Women’s Health Issues Journal Focuses on Women Veterans
Seven years have passed since VA’s Office of Research and Development put forward the 2004 VA women’s health research agenda, spanning biomedical/laboratory, clinical sciences, rehabilitation, and health services research and leading to a growing research portfolio. In fact, more research on the health of women Veterans was published from 2004 through 2008 than in the previous 25 years combined. To further accelerate this research agenda, HSR&D funded the VA Women’s Health Research Consortium, whose mission is to provide technical consultation, education/training, and mentorship support to augment the efforts of a now substantial group of researchers focused on women Veterans’ health. The Consortium also works to disseminate information about women’s health and, through HSR&D, has supported this special issue of Women’s Health Issues. It includes 18 peer-reviewed manuscripts summarizing health services research findings about women Veterans and women in the military, framed in the context of informing evidence-based practice and policy. These articles are complemented by commentaries from HSR&D (Lipson and Eisen) and from HSR&D’s clinical leadership partner in the Women Veterans Health Strategic Health Care Group (Hayes), which oversees national VA women’s healthcare, in addition to an editorial from the Editor-in-Chief of the journal (Markus), a long-standing advocate for high-quality women’s health research.
- VA has tailored primary care to women through the use of designated providers or separate women’s clinics. VA’s with these clinics were rated higher on most dimensions of care. These findings are particularly important to VA’s current implementation of patient-aligned care teams (PACTs).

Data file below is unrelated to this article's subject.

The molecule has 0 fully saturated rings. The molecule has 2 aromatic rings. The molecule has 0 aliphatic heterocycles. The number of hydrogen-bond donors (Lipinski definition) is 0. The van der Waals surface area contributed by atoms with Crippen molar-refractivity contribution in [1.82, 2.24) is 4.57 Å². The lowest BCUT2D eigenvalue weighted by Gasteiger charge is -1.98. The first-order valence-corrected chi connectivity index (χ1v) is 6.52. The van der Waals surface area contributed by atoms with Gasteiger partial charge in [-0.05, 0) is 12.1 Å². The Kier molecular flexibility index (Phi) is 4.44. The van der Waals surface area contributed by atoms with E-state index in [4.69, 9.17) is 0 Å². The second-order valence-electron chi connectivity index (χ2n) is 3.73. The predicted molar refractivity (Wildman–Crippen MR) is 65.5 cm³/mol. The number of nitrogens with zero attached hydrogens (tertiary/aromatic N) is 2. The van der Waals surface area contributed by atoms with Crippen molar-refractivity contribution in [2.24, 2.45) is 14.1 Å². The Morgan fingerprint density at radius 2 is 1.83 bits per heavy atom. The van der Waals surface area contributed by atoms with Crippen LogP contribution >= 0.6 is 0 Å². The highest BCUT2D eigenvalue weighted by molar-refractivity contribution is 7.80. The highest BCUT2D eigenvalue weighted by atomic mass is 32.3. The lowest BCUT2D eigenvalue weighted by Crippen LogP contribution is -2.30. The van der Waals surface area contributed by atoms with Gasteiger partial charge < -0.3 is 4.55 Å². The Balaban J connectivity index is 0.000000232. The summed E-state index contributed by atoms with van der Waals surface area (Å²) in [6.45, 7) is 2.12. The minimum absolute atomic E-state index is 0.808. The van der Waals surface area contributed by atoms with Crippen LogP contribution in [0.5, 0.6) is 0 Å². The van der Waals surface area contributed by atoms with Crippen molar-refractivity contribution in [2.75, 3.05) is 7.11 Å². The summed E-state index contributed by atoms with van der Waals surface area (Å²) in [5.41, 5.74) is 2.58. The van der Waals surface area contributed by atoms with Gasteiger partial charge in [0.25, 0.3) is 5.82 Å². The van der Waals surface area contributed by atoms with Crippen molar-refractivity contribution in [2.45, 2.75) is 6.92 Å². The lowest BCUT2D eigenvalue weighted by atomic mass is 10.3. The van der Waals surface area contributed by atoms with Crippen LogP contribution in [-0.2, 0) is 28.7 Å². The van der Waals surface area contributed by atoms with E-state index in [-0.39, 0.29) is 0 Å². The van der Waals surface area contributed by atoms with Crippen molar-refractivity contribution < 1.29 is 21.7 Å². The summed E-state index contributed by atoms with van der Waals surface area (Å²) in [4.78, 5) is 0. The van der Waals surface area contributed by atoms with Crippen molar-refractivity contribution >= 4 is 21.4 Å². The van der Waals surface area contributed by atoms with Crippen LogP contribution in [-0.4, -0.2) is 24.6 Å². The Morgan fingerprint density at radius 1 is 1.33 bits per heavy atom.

- More than half of VA facilities now offer one or more mental healthcare services specifically for women Veterans, including services embedded within women’s primary care clinics, designation of women’s healthcare providers within general mental health clinics, and/or separate women’s mental health clinics.
- Recent data on VA care among men and women Veterans with histories of military sexual trauma (MST) show high satisfaction with care. Authors suggest that VA’s system-wide monitoring of MST-related care may be contributing to these positive results.
- PTSD among women Veterans is associated with poorer occupational functioning and satisfaction, but not employment status. Symptoms of depression have substantial effects across all components of work-related quality of life, independent of PTSD symptoms.
- PTSD is the most common psychiatric condition among both women and men with traumatic brain injury (TBI). However, women with TBI are less likely than men to have a PTSD diagnosis, but more likely to have a depression or anxiety disorder diagnosis.